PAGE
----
I swear I’m going to write about tomatoes, but all I really want to do is talk about Miller.
And how every time I get an email from a potential owner, my heart stops dead. Wee little Miller, who weighed 2.93 pounds at the vet’s office. Tiny, bouncy Miller, the snuggle partner. Her only fault is that she is so small, I might roll over and crush her one day. She had her first public outing yesterday. I found out that she is a people-person. I might have to use this to my advantage…
I want so badly to keep her, but how do you adopt a doggie when your own life is such a hodge-podge and you have no idea — or maybe too many ideas about — what you want to do for a living or where you want to live when you grow up?
And then I think, maybe Miller was sent to me specifically for those reasons. She has a calming effect. Life isn’t so anxiety-ridden when I’ve got a little best friend forever waiting for me to get home from work.
But I’ll spare you more Miller details so that we can talk about tomatoes and tomato tart. Mom made this tomato tart year after year as I was growing up. Or at least since 2004 when the recipe first appeared in Eating Well magazine. It’s
probably definitely my favorite fresh tomato treat. Light and crisp around the edges, soft and juicy in the middle, fresh, healthy… I could probably devour this in one sitting if you give me the chance.
You can use any tomatoes, but I used heirlooms from the farmer’s market. I love heirlooms because:
- They are prettier and come in fun colors and shapes and sizes.
- They have a subtle sweetness compared to standard tomatoes.
- They seem to be more tender and slightly juicier.
- Slice them open, eat them plain, no dire need for anything fancy.
If you’re on the fence about trying a new recipe, this is the one to try. Mom’s been making this for 11 years — count them up. Do you have a recipe that you’ve been making over and over again for the past 11 years? I hope you do because everyone should have those types of recipes. These are some of the simple things in life that bring us the most pleasure!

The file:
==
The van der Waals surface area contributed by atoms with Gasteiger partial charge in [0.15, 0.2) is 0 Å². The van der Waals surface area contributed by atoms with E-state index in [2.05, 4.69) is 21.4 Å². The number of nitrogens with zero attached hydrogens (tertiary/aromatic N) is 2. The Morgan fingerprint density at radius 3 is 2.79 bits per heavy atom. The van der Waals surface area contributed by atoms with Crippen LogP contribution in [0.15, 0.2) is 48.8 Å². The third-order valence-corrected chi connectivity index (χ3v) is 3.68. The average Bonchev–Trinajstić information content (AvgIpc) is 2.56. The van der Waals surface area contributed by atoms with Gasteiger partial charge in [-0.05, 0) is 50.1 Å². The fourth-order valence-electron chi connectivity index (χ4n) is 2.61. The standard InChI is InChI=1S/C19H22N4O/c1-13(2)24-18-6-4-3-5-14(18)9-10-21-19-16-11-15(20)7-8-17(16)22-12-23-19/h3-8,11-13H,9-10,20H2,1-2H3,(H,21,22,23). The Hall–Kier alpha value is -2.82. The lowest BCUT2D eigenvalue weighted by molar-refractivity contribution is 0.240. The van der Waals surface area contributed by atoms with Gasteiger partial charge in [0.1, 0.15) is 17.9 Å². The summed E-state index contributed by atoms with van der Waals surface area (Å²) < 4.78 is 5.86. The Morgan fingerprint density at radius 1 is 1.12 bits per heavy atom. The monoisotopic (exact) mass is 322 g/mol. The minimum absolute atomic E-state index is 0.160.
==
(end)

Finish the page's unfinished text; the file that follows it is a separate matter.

Okay, so do you have your favorite 11-year-old recipe in mind? Close your eyes and think about it. Feel your mouth water as you remember the last time you ate it. Picture all the happiness seen on faces around the dinner table as you served that dish. Don’t you wanna experience this every time you make food?
This — this Heirloom Tomato & Goat Cheese Tart — will be your next Tried & True Recipe. It will bring out the smiles and camaraderie at suppertime. And that will make you want to make it every August for many, many years to come. I promise.
Heirloom Tomato & Goat Cheese Tart
- 20-24 sheets 9x14-inch phyllo dough
- 1/4 cup extra virgin olive oil
- 1 tablespoon plain bread crumbs
- 2 tablespoons pesto
- 3/4 cup crumbled goat cheese
- 2 large heirlooms tomatoes cut into 1/4-in slices
- 1/2 teaspoon sea salt
- freshly ground black pepper to taste
- 1/4 cup chopped fresh basil
Preheat oven to 400 degrees F.
Line a baking sheet with parchment paper. Lay two sheets of phyllo dough across the parchment, overlapping slightly in the middle to form a large rectangle. Keep the remaining phyllo covered with plastic wrap or wax paper and a damp kitchen towel to prevent in from drying out, which happens quickly.
Lightly brush or mist the surface of the phyllo sheet with oil. Sprinkle with 1/4 teaspoon bread crumbs. Repeat with the remaining sheets of phyllo, bread crumbs, and olive oil.
Brush or mist the final sheet of phyllo. Form a crust by folding about 3/4 inch of each side toward the center.
Spread the pesto evenly over the surface of the tart. Sprinkle with about half the goat cheese. Arrange the tomato slices over the pest and goat cheese and then sprinkled with salt, pepper, and remaining cheese.
Bake until the crust turns brown and crispy, about 30 minutes. Let cool in the pan on a wire rack about 5 minutes. Scatter basil leaves over the top of the tart and serve warm or at room temperature.